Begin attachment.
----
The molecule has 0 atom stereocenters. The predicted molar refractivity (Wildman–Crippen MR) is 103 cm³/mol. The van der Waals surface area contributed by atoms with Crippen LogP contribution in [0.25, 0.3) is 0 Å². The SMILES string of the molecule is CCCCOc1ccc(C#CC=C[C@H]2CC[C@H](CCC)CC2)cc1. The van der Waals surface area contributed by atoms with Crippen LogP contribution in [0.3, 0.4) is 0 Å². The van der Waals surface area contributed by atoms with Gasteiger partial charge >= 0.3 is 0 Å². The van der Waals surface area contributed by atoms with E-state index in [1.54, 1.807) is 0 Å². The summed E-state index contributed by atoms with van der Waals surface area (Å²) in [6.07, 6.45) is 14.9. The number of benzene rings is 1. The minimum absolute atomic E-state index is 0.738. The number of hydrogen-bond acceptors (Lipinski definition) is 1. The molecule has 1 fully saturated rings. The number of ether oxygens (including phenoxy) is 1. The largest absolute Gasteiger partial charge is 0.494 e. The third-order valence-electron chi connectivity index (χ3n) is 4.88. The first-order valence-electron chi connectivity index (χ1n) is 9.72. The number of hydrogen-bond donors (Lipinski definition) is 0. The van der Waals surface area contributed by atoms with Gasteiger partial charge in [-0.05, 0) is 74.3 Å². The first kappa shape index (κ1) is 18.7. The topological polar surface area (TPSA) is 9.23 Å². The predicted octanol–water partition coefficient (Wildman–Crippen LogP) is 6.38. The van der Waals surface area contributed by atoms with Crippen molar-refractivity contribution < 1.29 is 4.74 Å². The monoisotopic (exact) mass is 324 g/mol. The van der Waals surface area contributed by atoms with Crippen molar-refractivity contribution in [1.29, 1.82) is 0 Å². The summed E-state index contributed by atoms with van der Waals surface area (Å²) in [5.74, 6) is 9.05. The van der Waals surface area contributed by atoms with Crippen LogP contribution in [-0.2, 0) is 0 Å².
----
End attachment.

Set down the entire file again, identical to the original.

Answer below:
The molecule has 0 atom stereocenters. The predicted molar refractivity (Wildman–Crippen MR) is 103 cm³/mol. The van der Waals surface area contributed by atoms with Crippen LogP contribution in [0.25, 0.3) is 0 Å². The SMILES string of the molecule is CCCCOc1ccc(C#CC=C[C@H]2CC[C@H](CCC)CC2)cc1. The van der Waals surface area contributed by atoms with Crippen LogP contribution in [0.3, 0.4) is 0 Å². The van der Waals surface area contributed by atoms with Gasteiger partial charge >= 0.3 is 0 Å². The van der Waals surface area contributed by atoms with E-state index in [1.54, 1.807) is 0 Å². The summed E-state index contributed by atoms with van der Waals surface area (Å²) in [6.07, 6.45) is 14.9. The number of benzene rings is 1. The minimum absolute atomic E-state index is 0.738. The number of hydrogen-bond acceptors (Lipinski definition) is 1. The molecule has 1 fully saturated rings. The number of ether oxygens (including phenoxy) is 1. The largest absolute Gasteiger partial charge is 0.494 e. The third-order valence-electron chi connectivity index (χ3n) is 4.88. The first-order valence-electron chi connectivity index (χ1n) is 9.72. The number of hydrogen-bond donors (Lipinski definition) is 0. The van der Waals surface area contributed by atoms with Gasteiger partial charge in [-0.05, 0) is 74.3 Å². The first kappa shape index (κ1) is 18.7. The topological polar surface area (TPSA) is 9.23 Å². The predicted octanol–water partition coefficient (Wildman–Crippen LogP) is 6.38. The van der Waals surface area contributed by atoms with Crippen molar-refractivity contribution < 1.29 is 4.74 Å². The monoisotopic (exact) mass is 324 g/mol. The van der Waals surface area contributed by atoms with Crippen molar-refractivity contribution in [1.29, 1.82) is 0 Å². The summed E-state index contributed by atoms with van der Waals surface area (Å²) in [5.74, 6) is 9.05. The van der Waals surface area contributed by atoms with Crippen LogP contribution in [-0.2, 0) is 0 Å².